Victor Churchill started the trend - Harris Farm Follows! Colin Fassnidge and Mike McEnearney Are long time addicts of these "Curious cuts" of Meat...
Update on July 4th: Anthony Puharich - the owner of Vic's Meat Marketdid a demo of these "Curious Cuts" at the SMH Growers Market in Pyrmont today, explaining how to use them, cook them and where they were from in the animal. Great tutorial. Here are some photos of this event. He also cooked some braised beef cheeks...Looked delicious
After promoting the "Imperfects Picks" for vegetables, Harris Farm now jumps on the band wagon of "head-to-tail" philosophy started here by Colin Fassnidge, the cheeky - some say feisty - Chef behind the success of 4 Fourteen in Surry Hills and Four in Hand in Paddington. Brisket, hanger, offals including ears & tail - a delicacy in Spain where they are reserved for the winning toreador - which are common in France's butcher shops and beyond, are becoming more popular in Australia, in part because of their cheaper price, but also because of their heightened taste.
Victor Churchill in Woollhara and Vic;s Meat Market at the Sydney Fish Market were also early promoters, as well as Mike McEnearney from Kitchen by Mike and James Viles from Biota Dining.
The good news, for me at least - is that one can now afford a "Bavette à l'échalote" and shared with friends and family a cut of meat which is rare but not dear here. In Europe, it is the opposite as price follows the rule "what is rare is dear", hence veal liver is almost beyond reach, but here it is -still - affordable. So, go and eat your hearty content of "Curious Cuts" or offals or other delicacies.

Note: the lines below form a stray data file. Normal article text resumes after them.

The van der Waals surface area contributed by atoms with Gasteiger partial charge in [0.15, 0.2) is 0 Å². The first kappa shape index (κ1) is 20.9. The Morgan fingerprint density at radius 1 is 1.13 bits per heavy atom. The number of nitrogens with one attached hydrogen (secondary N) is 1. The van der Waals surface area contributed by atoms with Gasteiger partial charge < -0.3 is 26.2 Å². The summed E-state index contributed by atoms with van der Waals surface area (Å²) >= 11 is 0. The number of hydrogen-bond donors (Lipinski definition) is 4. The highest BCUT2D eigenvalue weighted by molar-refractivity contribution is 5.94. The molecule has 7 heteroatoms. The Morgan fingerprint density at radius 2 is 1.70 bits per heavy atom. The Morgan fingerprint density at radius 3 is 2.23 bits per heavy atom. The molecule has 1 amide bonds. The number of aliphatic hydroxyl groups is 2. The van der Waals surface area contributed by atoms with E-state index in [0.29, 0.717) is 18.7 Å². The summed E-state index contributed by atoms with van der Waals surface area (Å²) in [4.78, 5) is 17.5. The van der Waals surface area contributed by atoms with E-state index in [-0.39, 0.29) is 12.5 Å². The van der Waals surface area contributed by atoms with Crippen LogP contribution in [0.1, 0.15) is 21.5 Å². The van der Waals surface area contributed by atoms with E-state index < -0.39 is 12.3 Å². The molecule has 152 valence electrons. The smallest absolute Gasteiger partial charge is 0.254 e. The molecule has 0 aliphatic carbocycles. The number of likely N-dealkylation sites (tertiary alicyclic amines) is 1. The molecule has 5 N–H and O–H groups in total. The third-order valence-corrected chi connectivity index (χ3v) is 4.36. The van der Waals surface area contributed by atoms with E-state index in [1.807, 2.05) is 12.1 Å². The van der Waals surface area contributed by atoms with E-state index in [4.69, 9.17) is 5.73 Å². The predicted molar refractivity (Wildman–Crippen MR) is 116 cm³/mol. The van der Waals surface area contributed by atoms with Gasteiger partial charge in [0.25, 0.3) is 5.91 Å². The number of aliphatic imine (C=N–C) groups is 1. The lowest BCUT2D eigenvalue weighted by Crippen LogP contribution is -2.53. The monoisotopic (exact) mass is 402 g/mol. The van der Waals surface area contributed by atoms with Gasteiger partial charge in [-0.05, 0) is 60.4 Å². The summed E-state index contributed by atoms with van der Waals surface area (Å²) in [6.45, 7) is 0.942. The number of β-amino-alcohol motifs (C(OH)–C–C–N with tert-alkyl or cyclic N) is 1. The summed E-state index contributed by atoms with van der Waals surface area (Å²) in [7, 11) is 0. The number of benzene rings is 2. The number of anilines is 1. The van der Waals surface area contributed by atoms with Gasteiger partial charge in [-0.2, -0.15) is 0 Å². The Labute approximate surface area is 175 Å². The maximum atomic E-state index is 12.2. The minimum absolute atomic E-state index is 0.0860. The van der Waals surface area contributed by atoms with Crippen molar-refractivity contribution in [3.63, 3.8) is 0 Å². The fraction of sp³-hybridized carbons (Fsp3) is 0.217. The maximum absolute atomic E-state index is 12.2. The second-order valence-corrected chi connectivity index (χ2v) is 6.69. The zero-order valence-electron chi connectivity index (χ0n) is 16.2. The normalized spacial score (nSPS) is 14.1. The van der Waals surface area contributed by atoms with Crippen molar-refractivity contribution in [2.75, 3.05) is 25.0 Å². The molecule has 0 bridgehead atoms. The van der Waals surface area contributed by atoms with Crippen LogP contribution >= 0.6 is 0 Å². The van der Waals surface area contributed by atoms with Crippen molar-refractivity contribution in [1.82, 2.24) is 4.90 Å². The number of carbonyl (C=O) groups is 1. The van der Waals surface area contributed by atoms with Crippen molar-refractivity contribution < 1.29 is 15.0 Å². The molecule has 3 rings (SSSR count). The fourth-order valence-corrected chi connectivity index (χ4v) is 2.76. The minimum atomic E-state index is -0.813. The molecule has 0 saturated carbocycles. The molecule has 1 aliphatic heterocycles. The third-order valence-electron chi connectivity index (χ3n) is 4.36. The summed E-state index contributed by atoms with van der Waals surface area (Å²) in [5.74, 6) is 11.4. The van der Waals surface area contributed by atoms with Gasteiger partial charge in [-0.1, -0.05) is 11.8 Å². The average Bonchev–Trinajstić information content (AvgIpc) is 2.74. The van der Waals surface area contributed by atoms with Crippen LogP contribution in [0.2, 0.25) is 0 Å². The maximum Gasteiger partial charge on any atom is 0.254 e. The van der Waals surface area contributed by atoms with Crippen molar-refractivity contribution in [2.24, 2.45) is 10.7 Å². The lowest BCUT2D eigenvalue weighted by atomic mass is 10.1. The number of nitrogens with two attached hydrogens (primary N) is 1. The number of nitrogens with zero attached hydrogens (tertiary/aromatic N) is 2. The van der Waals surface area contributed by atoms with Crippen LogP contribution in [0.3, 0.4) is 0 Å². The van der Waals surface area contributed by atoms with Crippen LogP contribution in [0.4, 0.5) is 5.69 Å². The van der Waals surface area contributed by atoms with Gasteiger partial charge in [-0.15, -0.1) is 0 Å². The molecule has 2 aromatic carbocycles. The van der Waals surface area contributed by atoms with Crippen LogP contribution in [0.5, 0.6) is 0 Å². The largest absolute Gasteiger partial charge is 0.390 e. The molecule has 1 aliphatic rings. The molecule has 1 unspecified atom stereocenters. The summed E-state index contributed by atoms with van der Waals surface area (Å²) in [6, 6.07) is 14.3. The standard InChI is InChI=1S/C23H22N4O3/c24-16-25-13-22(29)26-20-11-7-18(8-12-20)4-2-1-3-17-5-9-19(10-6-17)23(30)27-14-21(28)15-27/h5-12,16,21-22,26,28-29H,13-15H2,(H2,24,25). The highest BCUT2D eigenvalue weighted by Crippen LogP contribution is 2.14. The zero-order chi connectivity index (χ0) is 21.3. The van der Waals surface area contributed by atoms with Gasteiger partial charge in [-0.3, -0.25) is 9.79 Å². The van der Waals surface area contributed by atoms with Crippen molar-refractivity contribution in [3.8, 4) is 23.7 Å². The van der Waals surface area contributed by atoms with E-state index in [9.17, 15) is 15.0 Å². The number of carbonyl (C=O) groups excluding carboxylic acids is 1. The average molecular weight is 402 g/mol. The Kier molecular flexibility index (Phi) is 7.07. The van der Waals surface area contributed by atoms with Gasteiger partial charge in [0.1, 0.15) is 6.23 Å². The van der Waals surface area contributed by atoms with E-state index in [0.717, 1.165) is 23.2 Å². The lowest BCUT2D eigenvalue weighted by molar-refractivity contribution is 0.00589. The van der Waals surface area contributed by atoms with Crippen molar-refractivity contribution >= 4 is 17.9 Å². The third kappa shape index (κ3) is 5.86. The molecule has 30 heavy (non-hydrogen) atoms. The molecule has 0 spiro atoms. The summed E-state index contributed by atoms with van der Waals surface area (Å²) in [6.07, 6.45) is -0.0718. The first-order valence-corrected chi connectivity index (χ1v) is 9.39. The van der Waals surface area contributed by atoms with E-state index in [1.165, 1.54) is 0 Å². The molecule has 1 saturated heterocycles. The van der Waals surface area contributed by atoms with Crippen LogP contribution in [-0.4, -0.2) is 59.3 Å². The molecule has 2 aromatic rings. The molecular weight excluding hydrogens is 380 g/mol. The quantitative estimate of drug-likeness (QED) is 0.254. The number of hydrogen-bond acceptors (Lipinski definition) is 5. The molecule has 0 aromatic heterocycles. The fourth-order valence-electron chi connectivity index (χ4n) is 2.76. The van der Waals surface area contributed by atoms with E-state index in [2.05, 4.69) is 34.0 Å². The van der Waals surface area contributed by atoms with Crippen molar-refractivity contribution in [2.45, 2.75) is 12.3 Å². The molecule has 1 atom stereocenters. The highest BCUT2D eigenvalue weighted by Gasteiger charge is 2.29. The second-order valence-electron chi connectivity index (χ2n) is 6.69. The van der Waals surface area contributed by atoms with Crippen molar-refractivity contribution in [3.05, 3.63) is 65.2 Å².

The new promo for "Curious Cuts" from Harris Farm Markets
And if you want to try my recipe for "Bavette ou Onglet à l'échalote", check my online recipe book!
Roughly one in four Australians - and probably many other people around the globe - won't buy fruits and vegetables which do not look good. Harris Farm Markets have now decided to sell them at a reduced price to prevent these "non-calibrated" produce to go to waste. And frankly, if you are making a soup or jams or a roast of lamb with roasted vegetables, one should be more concerned about how they were grown that how they look like. Organic vegetables in particular have a tendency to grow wilder and have funny shapes - see photos in my previous article. About a year ago, The Youth Food Movement organised Crop Fest with a number of other organisations like Oz Harvest to do something about it and made a video of it that I have just discovered via the website of Studio Neon, a very "outside of the square" food, photography and other creative arts space in Sydney. - see photo below. And here is the video!
Born in France, well travelled, relocated to Sydney in 1997.
A link here for our non-metric readers: